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Step Outside Your Comfort Zone and Give Surfing and SUP a Try [Interview]

by Octavia Drughi

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For some, adding new items on their to-do list seems pointless. Sure, these modern times we’re living in and our hectic lifestyles do tend to keep us trapped, but this is precisely why we must do our best to escape the rat race. Trying something different and learning new skills can be uncomfortable at first. While some love to experiment, others are stuck in the same old routine and have trouble getting out. 

Expanding our horizons is by no means impossible, and what better way to push yourself out of your comfort zone than by taking up surfing? “As human beings, we have a natural desire to learn and progress. Psychologists call it mastery,says Vanessa King, positive psychology expert. “Learning also fuels our creativity. Ideas can come from making connections between seemingly unrelated things.” Doing something for the first time is not only exciting, it has benefits that go beyond the activity itself. Our focus is so intense that we lose a sense of time and of ourselves. Psychologists call this being ‘in the zone’ or ‘in the flow’, and it is only afterward that we experience a deep sense of satisfaction. This is what being present feels like, and it is this precise feeling that makes surfing so addictive. This and the adrenaline surge of course.




Learning something new keeps our brain cells active. White matter, called myelin, occupies around 50% of our brain and is responsible for mental performance. By training our brain to cope with new challenges and to learn new skills, the myelin becomes denser and the speed and strength of signals sent to the brain increase. Learning new things rewires the brain, is good for our self-esteem and allows us to meet new people with similar interests.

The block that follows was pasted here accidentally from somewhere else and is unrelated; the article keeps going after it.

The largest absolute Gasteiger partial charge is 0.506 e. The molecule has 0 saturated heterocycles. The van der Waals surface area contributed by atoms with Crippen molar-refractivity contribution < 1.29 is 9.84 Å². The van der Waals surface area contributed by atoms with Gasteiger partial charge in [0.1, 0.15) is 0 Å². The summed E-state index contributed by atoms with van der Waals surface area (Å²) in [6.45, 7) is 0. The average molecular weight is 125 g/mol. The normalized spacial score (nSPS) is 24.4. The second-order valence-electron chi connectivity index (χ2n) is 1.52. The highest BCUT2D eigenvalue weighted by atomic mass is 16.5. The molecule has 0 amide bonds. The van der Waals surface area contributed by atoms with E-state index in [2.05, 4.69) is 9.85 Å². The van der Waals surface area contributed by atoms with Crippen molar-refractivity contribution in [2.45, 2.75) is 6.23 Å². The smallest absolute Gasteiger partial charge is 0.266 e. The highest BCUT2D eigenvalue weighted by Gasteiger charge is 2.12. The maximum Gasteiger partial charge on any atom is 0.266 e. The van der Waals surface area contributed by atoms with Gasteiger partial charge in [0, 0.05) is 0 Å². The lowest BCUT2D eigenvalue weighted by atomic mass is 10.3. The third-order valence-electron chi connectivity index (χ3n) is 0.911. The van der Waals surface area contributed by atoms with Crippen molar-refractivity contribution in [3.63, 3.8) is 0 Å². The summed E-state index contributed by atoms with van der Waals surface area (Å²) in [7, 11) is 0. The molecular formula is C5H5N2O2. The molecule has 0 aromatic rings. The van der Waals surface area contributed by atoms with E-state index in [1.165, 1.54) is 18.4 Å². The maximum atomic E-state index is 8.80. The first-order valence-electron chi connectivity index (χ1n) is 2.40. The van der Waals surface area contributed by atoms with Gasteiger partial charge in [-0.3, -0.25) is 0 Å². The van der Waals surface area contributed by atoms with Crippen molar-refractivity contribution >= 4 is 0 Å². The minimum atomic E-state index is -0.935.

Surfing in Taghazout, Morocco - Photo by kosmoseleevike

It is estimated that there are 23 million surfers in the world and the annual surfing industry revenue is around $7.3 billion. Out of this, annual SUP sales reach $18.5 million. Surfing is the first boardsport in history, and currently one of the most popular in the world. While each of us has their own reasons why they love surfing and why it is so addictive, there are a few common denominators:

  • It is a fun and enriching activity.
  • Surfing teaches patience.
  • There’s always a new challenge. With each wave you ride, you will wish to push yourself further and surf a bigger one or paddle for longer. It can never get boring.
  • The ocean and the beach have a positive impact on our health.
  • It is a great opportunity to connect with and even defy Mother Nature. After all, you are walking on water and are a real-life mermaid in it.
  • Surfing is a good excuse to travel, see places, meet people and immerse yourself in fascinating cultures.
  • It is a great exercise for both the body and mind.
  • It is suitable for all ages.
  • You’re bound to get a nice tan.

At BookSurfCamps.com, we recently had a chat with photographer Claire O’Hara and designer Bob Spikman, who’ve shared their reasons to try surfing and SUP, where and how they started and what it means to them now.


Reasons to try surfing from Bob



Surfing Bondi Beach, Sydney - Photo by Jessica Rabbit's Flickr

When did you start surfing? What made you try it?

Bob: I was studying in Sydney, Australia. Surfing looked awesome so I just wanted to try it out.


Did you take lessons or did you learn by yourself/from friends?

Bob: I learned from friends. Later on, I took classes at a couple of surfing schools in Morocco.



Surfing in Morocco - Photo by Dale Adams

What is it about surfing that you enjoy the most?

Bob: To me, surfing means complete distraction from everything around me. Nature takes over. In addition to this, it helps me stay healthy. After all, surfing makes you move every muscle in your body and exposure to sunlight helps produce vitamin D.